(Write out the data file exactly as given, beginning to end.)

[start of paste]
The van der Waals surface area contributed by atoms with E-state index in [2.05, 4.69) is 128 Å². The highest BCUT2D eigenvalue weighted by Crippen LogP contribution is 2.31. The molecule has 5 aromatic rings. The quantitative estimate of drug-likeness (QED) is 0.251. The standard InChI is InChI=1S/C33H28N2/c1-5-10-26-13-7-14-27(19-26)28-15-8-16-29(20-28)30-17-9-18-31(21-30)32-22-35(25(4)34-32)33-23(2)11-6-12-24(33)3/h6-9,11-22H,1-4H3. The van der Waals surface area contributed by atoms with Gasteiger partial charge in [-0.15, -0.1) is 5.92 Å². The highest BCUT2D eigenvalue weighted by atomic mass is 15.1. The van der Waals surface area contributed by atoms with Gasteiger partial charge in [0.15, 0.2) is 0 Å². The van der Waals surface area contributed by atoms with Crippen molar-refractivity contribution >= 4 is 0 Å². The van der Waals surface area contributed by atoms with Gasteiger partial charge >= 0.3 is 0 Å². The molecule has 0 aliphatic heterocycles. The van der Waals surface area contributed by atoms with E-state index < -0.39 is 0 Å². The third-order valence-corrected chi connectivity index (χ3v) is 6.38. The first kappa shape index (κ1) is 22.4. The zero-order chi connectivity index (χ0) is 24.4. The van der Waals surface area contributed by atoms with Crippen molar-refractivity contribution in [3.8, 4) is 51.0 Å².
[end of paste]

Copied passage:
The van der Waals surface area contributed by atoms with E-state index in [2.05, 4.69) is 128 Å². The highest BCUT2D eigenvalue weighted by Crippen LogP contribution is 2.31. The molecule has 5 aromatic rings. The quantitative estimate of drug-likeness (QED) is 0.251. The standard InChI is InChI=1S/C33H28N2/c1-5-10-26-13-7-14-27(19-26)28-15-8-16-29(20-28)30-17-9-18-31(21-30)32-22-35(25(4)34-32)33-23(2)11-6-12-24(33)3/h6-9,11-22H,1-4H3. The van der Waals surface area contributed by atoms with Gasteiger partial charge in [-0.15, -0.1) is 5.92 Å². The highest BCUT2D eigenvalue weighted by atomic mass is 15.1. The van der Waals surface area contributed by atoms with Gasteiger partial charge in [0.15, 0.2) is 0 Å². The van der Waals surface area contributed by atoms with Crippen molar-refractivity contribution >= 4 is 0 Å². The van der Waals surface area contributed by atoms with Gasteiger partial charge >= 0.3 is 0 Å². The molecule has 0 aliphatic heterocycles. The van der Waals surface area contributed by atoms with E-state index < -0.39 is 0 Å². The third-order valence-corrected chi connectivity index (χ3v) is 6.38. The first kappa shape index (κ1) is 22.4. The zero-order chi connectivity index (χ0) is 24.4. The van der Waals surface area contributed by atoms with Crippen molar-refractivity contribution in [3.8, 4) is 51.0 Å².